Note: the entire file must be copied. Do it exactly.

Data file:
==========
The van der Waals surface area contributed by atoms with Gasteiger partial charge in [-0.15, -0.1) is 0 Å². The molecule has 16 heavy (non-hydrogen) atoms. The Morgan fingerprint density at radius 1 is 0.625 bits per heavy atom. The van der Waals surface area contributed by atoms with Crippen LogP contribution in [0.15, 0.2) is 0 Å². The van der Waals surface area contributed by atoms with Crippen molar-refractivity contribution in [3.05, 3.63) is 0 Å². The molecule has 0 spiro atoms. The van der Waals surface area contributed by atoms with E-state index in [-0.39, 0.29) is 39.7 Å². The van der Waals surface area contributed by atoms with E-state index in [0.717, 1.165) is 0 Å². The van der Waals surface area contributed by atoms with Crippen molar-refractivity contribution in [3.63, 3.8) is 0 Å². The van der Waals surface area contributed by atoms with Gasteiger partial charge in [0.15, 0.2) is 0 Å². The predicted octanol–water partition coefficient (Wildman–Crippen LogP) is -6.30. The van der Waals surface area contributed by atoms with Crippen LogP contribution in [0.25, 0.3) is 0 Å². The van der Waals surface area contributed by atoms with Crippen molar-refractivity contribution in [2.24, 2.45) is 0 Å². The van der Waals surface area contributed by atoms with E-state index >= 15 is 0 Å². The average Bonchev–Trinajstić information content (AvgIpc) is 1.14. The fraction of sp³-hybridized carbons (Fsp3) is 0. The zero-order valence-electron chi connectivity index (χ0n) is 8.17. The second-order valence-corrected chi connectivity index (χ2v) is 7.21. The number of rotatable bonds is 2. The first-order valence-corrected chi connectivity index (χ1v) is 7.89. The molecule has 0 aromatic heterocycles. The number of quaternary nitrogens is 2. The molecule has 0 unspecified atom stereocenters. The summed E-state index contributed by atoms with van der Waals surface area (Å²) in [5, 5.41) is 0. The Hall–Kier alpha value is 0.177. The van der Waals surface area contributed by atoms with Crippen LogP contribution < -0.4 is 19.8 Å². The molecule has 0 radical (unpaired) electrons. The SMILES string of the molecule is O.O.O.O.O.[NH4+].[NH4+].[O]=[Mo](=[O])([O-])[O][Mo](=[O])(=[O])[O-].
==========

The van der Waals surface area contributed by atoms with Gasteiger partial charge in [-0.15, -0.1) is 0 Å². The molecule has 16 heavy (non-hydrogen) atoms. The Morgan fingerprint density at radius 1 is 0.625 bits per heavy atom. The van der Waals surface area contributed by atoms with Crippen LogP contribution in [0.15, 0.2) is 0 Å². The van der Waals surface area contributed by atoms with Crippen molar-refractivity contribution in [3.05, 3.63) is 0 Å². The molecule has 0 spiro atoms. The van der Waals surface area contributed by atoms with E-state index in [-0.39, 0.29) is 39.7 Å². The van der Waals surface area contributed by atoms with E-state index in [0.717, 1.165) is 0 Å². The van der Waals surface area contributed by atoms with Crippen molar-refractivity contribution in [3.63, 3.8) is 0 Å². The van der Waals surface area contributed by atoms with Gasteiger partial charge in [0.15, 0.2) is 0 Å². The predicted octanol–water partition coefficient (Wildman–Crippen LogP) is -6.30. The van der Waals surface area contributed by atoms with Crippen LogP contribution in [0.25, 0.3) is 0 Å². The van der Waals surface area contributed by atoms with Crippen molar-refractivity contribution in [2.24, 2.45) is 0 Å². The van der Waals surface area contributed by atoms with E-state index >= 15 is 0 Å². The average Bonchev–Trinajstić information content (AvgIpc) is 1.14. The fraction of sp³-hybridized carbons (Fsp3) is 0. The zero-order valence-electron chi connectivity index (χ0n) is 8.17. The second-order valence-corrected chi connectivity index (χ2v) is 7.21. The number of rotatable bonds is 2. The first-order valence-corrected chi connectivity index (χ1v) is 7.89. The molecule has 0 aromatic heterocycles. The number of quaternary nitrogens is 2. The molecule has 0 unspecified atom stereocenters. The summed E-state index contributed by atoms with van der Waals surface area (Å²) in [5, 5.41) is 0. The Hall–Kier alpha value is 0.177. The van der Waals surface area contributed by atoms with Crippen LogP contribution < -0.4 is 19.8 Å². The molecule has 0 radical (unpaired) electrons. The SMILES string of the molecule is O.O.O.O.O.[NH4+].[NH4+].[O]=[Mo](=[O])([O-])[O][Mo](=[O])(=[O])[O-].